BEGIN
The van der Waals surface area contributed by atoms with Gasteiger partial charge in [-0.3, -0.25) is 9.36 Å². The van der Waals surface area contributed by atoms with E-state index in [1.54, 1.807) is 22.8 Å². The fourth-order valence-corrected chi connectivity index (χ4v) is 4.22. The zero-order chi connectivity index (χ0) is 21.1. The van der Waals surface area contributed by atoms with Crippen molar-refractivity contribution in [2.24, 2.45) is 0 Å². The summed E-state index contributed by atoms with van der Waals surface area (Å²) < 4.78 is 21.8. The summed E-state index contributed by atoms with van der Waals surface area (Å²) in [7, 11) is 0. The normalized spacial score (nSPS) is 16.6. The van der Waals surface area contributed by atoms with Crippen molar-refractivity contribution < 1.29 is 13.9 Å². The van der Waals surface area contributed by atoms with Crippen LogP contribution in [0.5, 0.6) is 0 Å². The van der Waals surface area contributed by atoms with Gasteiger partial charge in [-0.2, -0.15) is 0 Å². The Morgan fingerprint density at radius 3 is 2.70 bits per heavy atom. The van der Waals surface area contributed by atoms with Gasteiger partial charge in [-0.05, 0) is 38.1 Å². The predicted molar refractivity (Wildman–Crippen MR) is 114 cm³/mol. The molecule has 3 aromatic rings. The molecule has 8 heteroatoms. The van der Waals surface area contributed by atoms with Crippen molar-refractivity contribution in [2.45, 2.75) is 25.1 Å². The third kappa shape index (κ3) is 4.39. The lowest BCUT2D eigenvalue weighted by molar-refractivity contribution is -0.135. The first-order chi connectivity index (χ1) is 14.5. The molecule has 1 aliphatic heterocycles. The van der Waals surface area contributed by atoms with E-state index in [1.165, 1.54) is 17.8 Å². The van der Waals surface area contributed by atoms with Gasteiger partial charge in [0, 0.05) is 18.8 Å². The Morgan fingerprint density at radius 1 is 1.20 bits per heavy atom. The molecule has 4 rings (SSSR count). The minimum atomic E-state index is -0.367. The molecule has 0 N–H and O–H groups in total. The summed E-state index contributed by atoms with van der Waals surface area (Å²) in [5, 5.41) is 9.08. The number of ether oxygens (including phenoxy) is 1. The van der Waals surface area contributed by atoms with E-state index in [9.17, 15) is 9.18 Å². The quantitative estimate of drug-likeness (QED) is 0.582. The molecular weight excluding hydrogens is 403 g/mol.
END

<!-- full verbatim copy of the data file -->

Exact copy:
The van der Waals surface area contributed by atoms with Gasteiger partial charge in [-0.3, -0.25) is 9.36 Å². The van der Waals surface area contributed by atoms with E-state index in [1.54, 1.807) is 22.8 Å². The fourth-order valence-corrected chi connectivity index (χ4v) is 4.22. The zero-order chi connectivity index (χ0) is 21.1. The van der Waals surface area contributed by atoms with Crippen molar-refractivity contribution in [2.24, 2.45) is 0 Å². The summed E-state index contributed by atoms with van der Waals surface area (Å²) < 4.78 is 21.8. The summed E-state index contributed by atoms with van der Waals surface area (Å²) in [7, 11) is 0. The normalized spacial score (nSPS) is 16.6. The van der Waals surface area contributed by atoms with Crippen molar-refractivity contribution < 1.29 is 13.9 Å². The van der Waals surface area contributed by atoms with Crippen LogP contribution in [0.5, 0.6) is 0 Å². The van der Waals surface area contributed by atoms with Gasteiger partial charge in [-0.2, -0.15) is 0 Å². The Morgan fingerprint density at radius 3 is 2.70 bits per heavy atom. The van der Waals surface area contributed by atoms with Gasteiger partial charge in [-0.05, 0) is 38.1 Å². The predicted molar refractivity (Wildman–Crippen MR) is 114 cm³/mol. The molecule has 3 aromatic rings. The molecule has 8 heteroatoms. The van der Waals surface area contributed by atoms with Crippen molar-refractivity contribution in [2.45, 2.75) is 25.1 Å². The third kappa shape index (κ3) is 4.39. The lowest BCUT2D eigenvalue weighted by molar-refractivity contribution is -0.135. The first-order chi connectivity index (χ1) is 14.5. The molecule has 1 aliphatic heterocycles. The van der Waals surface area contributed by atoms with E-state index in [1.165, 1.54) is 17.8 Å². The van der Waals surface area contributed by atoms with Gasteiger partial charge in [0, 0.05) is 18.8 Å². The Morgan fingerprint density at radius 1 is 1.20 bits per heavy atom. The molecule has 4 rings (SSSR count). The minimum atomic E-state index is -0.367. The molecule has 0 N–H and O–H groups in total. The summed E-state index contributed by atoms with van der Waals surface area (Å²) in [5, 5.41) is 9.08. The number of ether oxygens (including phenoxy) is 1. The van der Waals surface area contributed by atoms with E-state index in [9.17, 15) is 9.18 Å². The quantitative estimate of drug-likeness (QED) is 0.582. The molecular weight excluding hydrogens is 403 g/mol.